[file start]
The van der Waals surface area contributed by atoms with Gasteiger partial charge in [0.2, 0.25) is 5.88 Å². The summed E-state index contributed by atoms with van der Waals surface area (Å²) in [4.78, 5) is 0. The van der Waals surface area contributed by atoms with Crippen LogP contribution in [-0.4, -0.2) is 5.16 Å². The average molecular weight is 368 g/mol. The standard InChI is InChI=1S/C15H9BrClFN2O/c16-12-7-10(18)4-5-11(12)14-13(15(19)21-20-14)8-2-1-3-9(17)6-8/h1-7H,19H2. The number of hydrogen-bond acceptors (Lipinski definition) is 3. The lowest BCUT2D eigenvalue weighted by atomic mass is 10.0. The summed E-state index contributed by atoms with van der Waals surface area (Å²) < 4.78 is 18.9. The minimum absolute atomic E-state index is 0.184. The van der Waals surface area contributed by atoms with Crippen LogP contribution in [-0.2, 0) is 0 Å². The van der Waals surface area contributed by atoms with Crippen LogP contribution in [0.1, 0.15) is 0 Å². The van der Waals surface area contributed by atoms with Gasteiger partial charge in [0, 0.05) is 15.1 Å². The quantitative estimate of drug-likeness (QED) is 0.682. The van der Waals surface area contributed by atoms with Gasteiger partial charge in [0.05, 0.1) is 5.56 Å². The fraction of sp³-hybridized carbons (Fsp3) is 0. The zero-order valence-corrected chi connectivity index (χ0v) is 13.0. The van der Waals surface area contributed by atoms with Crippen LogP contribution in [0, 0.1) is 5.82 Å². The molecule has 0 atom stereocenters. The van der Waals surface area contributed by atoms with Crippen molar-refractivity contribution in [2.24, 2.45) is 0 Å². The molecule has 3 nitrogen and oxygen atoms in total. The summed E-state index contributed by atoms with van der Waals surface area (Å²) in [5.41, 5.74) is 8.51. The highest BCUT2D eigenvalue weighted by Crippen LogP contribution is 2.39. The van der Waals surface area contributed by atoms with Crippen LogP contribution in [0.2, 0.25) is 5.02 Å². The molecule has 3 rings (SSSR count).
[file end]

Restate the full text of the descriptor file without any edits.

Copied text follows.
The van der Waals surface area contributed by atoms with Gasteiger partial charge in [0.2, 0.25) is 5.88 Å². The summed E-state index contributed by atoms with van der Waals surface area (Å²) in [4.78, 5) is 0. The van der Waals surface area contributed by atoms with Crippen LogP contribution in [-0.4, -0.2) is 5.16 Å². The average molecular weight is 368 g/mol. The standard InChI is InChI=1S/C15H9BrClFN2O/c16-12-7-10(18)4-5-11(12)14-13(15(19)21-20-14)8-2-1-3-9(17)6-8/h1-7H,19H2. The number of hydrogen-bond acceptors (Lipinski definition) is 3. The lowest BCUT2D eigenvalue weighted by atomic mass is 10.0. The summed E-state index contributed by atoms with van der Waals surface area (Å²) < 4.78 is 18.9. The minimum absolute atomic E-state index is 0.184. The van der Waals surface area contributed by atoms with Crippen LogP contribution in [-0.2, 0) is 0 Å². The van der Waals surface area contributed by atoms with Crippen LogP contribution in [0.1, 0.15) is 0 Å². The van der Waals surface area contributed by atoms with Gasteiger partial charge in [0, 0.05) is 15.1 Å². The quantitative estimate of drug-likeness (QED) is 0.682. The van der Waals surface area contributed by atoms with Gasteiger partial charge in [0.05, 0.1) is 5.56 Å². The fraction of sp³-hybridized carbons (Fsp3) is 0. The zero-order valence-corrected chi connectivity index (χ0v) is 13.0. The van der Waals surface area contributed by atoms with Crippen LogP contribution in [0, 0.1) is 5.82 Å². The molecule has 0 atom stereocenters. The van der Waals surface area contributed by atoms with Crippen molar-refractivity contribution in [2.24, 2.45) is 0 Å². The molecule has 3 nitrogen and oxygen atoms in total. The summed E-state index contributed by atoms with van der Waals surface area (Å²) in [5.41, 5.74) is 8.51. The highest BCUT2D eigenvalue weighted by Crippen LogP contribution is 2.39. The van der Waals surface area contributed by atoms with Crippen LogP contribution in [0.2, 0.25) is 5.02 Å². The molecule has 3 rings (SSSR count).